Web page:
I met Rico before I met anyone. He and I forged a great friendship initially then I met everyone else shortly after. That opened up the door to become friends and collaborate with everyone else. At the time I didn’t realize the type of influence that I would have on my peers and the influence they would have on me. The influence was interactive. I was listening to rock s–t, deep funk and soul s–t. I worked on some very futuristic stuff with Dallas Austin. I’m sure some of what I did rubbed off.
What artists get you excited now?
There are lots of young Jedis out there that are doing some exceptional things, visually performance wise and sonically. I shudder to attempt to name any because I would not want to leave any out or exalt one over the other. I love the progressive young artists who are sticking to their guns and creating from their space. I appreciate those who are navigating in this world that seems to reward those who are unoriginal. There are those who are out their fighting the fight to retain their integrity. You have your Janelle Monaes, Kendrick Lamars, FKA Twigs. … There are many out there who are fighting the good fight and who have managed to breakthrough that glass ceiling of being kept in that certain space. I recognize that that is exceptionally difficult in these times when many are being rewarded for mediocrity and unoriginality.
What words do you have for those who are following their passion and fighting to be who they really are?
Well, the walk of authenticity and integrity is not a walk for the faint of heart. There are few accolades that come with with it. Quite frankly, if you do what you do, you don’t do it for the accolades. You do it because it is what burns in your belly; it is your passion. You do it because you have to. You have been out here to do it. If you realize that, know that and stay focused on that, then it makes your journey clearer. It doesn’t make it easier, but it makes it clearer and it makes your ability to exist in your intention that much more powerful. I say to them to continue to fight the good fight. People need you and you need to keep doing what you are doing for your sanity and for your own greatness in the sight of the creator.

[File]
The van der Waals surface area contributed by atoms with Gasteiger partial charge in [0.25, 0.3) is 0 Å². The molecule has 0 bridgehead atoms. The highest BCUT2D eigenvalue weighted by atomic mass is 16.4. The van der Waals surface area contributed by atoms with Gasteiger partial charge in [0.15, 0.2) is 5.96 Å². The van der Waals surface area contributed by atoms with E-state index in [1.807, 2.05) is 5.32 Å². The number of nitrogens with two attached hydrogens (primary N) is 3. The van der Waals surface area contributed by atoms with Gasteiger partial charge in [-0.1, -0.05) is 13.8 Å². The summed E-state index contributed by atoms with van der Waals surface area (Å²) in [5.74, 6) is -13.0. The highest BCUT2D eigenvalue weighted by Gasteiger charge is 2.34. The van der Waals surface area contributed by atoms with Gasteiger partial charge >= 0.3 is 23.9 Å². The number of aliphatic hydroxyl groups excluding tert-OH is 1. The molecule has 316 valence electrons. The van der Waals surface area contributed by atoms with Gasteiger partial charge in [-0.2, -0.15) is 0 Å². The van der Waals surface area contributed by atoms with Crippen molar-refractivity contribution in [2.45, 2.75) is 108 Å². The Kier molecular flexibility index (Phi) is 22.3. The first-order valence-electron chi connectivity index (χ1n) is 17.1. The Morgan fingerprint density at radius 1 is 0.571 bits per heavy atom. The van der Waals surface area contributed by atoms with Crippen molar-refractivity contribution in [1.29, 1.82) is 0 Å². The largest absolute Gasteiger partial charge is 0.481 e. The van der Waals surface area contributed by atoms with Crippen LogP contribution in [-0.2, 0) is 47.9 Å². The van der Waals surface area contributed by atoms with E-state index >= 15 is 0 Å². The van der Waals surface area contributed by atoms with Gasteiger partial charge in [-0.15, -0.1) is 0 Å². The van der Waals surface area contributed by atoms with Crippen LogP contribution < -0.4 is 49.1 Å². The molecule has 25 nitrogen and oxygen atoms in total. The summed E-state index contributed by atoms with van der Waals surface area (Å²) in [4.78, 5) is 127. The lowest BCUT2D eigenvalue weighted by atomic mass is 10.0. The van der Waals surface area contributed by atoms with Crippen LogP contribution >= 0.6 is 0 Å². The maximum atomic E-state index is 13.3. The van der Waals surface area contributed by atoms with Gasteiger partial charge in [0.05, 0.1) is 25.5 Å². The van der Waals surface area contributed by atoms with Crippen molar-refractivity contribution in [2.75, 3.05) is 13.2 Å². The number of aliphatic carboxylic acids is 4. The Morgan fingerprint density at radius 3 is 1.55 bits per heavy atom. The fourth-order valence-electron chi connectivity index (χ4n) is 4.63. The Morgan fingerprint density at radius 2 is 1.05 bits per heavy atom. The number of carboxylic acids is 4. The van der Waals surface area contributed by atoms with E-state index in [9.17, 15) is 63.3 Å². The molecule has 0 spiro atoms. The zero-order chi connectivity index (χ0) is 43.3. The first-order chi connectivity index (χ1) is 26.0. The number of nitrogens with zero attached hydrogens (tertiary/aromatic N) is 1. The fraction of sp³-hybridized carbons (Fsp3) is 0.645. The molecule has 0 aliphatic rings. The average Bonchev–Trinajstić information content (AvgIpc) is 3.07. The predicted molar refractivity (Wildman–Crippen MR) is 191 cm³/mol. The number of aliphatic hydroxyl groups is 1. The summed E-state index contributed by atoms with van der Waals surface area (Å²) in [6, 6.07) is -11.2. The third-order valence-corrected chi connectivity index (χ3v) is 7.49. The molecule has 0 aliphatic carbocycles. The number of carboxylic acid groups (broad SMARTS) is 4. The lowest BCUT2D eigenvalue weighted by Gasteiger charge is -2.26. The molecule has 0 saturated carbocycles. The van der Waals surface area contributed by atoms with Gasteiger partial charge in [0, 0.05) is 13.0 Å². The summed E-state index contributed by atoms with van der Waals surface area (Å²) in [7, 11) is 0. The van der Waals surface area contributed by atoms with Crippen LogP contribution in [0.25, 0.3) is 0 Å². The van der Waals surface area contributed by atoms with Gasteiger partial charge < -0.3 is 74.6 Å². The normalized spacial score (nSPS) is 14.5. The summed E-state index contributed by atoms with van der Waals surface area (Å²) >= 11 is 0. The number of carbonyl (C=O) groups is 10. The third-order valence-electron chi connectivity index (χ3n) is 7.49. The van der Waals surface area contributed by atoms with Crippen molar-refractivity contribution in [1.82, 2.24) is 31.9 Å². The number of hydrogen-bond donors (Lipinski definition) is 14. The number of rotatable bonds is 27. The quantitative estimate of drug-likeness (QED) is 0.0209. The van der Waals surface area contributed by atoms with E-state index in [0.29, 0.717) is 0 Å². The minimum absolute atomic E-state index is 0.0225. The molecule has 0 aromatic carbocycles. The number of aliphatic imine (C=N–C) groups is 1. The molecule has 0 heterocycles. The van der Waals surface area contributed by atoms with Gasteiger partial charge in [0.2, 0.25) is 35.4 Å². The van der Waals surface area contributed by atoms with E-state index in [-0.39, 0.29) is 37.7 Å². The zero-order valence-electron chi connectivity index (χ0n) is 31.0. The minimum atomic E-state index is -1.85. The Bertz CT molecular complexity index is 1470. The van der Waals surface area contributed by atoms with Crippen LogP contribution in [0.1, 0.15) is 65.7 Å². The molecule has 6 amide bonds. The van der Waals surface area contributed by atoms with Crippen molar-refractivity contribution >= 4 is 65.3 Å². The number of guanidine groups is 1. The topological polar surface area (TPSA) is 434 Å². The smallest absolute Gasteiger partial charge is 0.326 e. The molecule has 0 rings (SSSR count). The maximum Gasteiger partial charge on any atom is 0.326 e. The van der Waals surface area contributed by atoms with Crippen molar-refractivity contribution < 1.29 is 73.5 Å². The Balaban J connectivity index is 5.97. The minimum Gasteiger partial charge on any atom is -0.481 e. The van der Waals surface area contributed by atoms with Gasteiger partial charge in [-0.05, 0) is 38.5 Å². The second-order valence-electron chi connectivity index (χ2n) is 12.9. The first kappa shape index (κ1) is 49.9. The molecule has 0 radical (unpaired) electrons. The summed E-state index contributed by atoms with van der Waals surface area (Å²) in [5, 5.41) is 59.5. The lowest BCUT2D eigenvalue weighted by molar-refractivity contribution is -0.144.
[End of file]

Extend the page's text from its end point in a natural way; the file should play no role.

Wow, you are really dope. I’m not even talking about the music. I’m talking about your whole spirit and energy. Are you working on anything right now?
I teach vocal performance, personalization and stage performance mastery through a curriculum that I developed called Artisan Polishing. I continue to do this with up-and-coming and established artists. I’m also working on a new project called Rebecca Holy Love Salvation Symphony. I’ve been working on it for a while. I’m featured on about three songs on The Art of Organized Noize project. Zo! from the Foreign Exchange has a new project called Skybreak and I’m on a song called “Just Watcha Like.” Zo!, Phonte and I co-wrote that song. It’s everything you like about ’80s R&B. I have a few projects on the horizon and I’m looking forward to continuing these live performances, the 20 years of Joi and counting shows, as sonic history lessons, recapping my catalog and my influence on modern music.